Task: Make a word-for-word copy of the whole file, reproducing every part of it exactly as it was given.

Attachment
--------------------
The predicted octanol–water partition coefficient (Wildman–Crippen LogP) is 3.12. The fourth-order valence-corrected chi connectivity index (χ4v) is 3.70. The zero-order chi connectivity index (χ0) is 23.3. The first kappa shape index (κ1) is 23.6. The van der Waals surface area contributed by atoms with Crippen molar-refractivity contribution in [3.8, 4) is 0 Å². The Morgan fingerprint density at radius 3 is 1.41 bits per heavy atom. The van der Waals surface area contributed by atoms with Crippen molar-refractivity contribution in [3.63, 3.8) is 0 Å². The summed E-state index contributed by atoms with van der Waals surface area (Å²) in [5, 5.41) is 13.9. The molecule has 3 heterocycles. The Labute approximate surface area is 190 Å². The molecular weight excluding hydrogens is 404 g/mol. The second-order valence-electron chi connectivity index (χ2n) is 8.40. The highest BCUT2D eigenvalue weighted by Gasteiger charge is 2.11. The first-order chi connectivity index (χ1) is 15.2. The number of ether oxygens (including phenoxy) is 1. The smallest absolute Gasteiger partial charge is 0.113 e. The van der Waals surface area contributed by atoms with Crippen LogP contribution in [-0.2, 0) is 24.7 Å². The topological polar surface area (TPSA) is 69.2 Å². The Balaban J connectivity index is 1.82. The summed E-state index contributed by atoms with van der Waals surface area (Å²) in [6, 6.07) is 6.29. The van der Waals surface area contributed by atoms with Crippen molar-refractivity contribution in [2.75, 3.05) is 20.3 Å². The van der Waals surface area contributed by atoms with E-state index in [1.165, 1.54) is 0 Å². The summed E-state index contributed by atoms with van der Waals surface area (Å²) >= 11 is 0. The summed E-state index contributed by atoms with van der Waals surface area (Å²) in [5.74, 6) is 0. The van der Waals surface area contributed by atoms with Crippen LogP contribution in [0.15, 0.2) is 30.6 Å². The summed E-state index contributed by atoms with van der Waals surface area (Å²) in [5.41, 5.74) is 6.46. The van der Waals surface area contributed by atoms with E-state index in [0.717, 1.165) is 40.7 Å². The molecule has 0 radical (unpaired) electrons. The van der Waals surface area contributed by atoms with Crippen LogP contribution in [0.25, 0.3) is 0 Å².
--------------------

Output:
The predicted octanol–water partition coefficient (Wildman–Crippen LogP) is 3.12. The fourth-order valence-corrected chi connectivity index (χ4v) is 3.70. The zero-order chi connectivity index (χ0) is 23.3. The first kappa shape index (κ1) is 23.6. The van der Waals surface area contributed by atoms with Crippen molar-refractivity contribution in [3.8, 4) is 0 Å². The Morgan fingerprint density at radius 3 is 1.41 bits per heavy atom. The van der Waals surface area contributed by atoms with Crippen molar-refractivity contribution in [3.63, 3.8) is 0 Å². The summed E-state index contributed by atoms with van der Waals surface area (Å²) in [5, 5.41) is 13.9. The molecule has 3 heterocycles. The Labute approximate surface area is 190 Å². The molecular weight excluding hydrogens is 404 g/mol. The second-order valence-electron chi connectivity index (χ2n) is 8.40. The highest BCUT2D eigenvalue weighted by Gasteiger charge is 2.11. The first-order chi connectivity index (χ1) is 15.2. The number of ether oxygens (including phenoxy) is 1. The smallest absolute Gasteiger partial charge is 0.113 e. The van der Waals surface area contributed by atoms with Crippen LogP contribution in [-0.2, 0) is 24.7 Å². The topological polar surface area (TPSA) is 69.2 Å². The Balaban J connectivity index is 1.82. The summed E-state index contributed by atoms with van der Waals surface area (Å²) in [6, 6.07) is 6.29. The van der Waals surface area contributed by atoms with Crippen molar-refractivity contribution in [2.75, 3.05) is 20.3 Å². The van der Waals surface area contributed by atoms with E-state index in [1.165, 1.54) is 0 Å². The summed E-state index contributed by atoms with van der Waals surface area (Å²) >= 11 is 0. The summed E-state index contributed by atoms with van der Waals surface area (Å²) in [5.74, 6) is 0. The van der Waals surface area contributed by atoms with Crippen LogP contribution in [0.15, 0.2) is 30.6 Å². The summed E-state index contributed by atoms with van der Waals surface area (Å²) in [5.41, 5.74) is 6.46. The van der Waals surface area contributed by atoms with E-state index in [0.717, 1.165) is 40.7 Å². The molecule has 0 radical (unpaired) electrons. The van der Waals surface area contributed by atoms with Crippen LogP contribution in [0.25, 0.3) is 0 Å².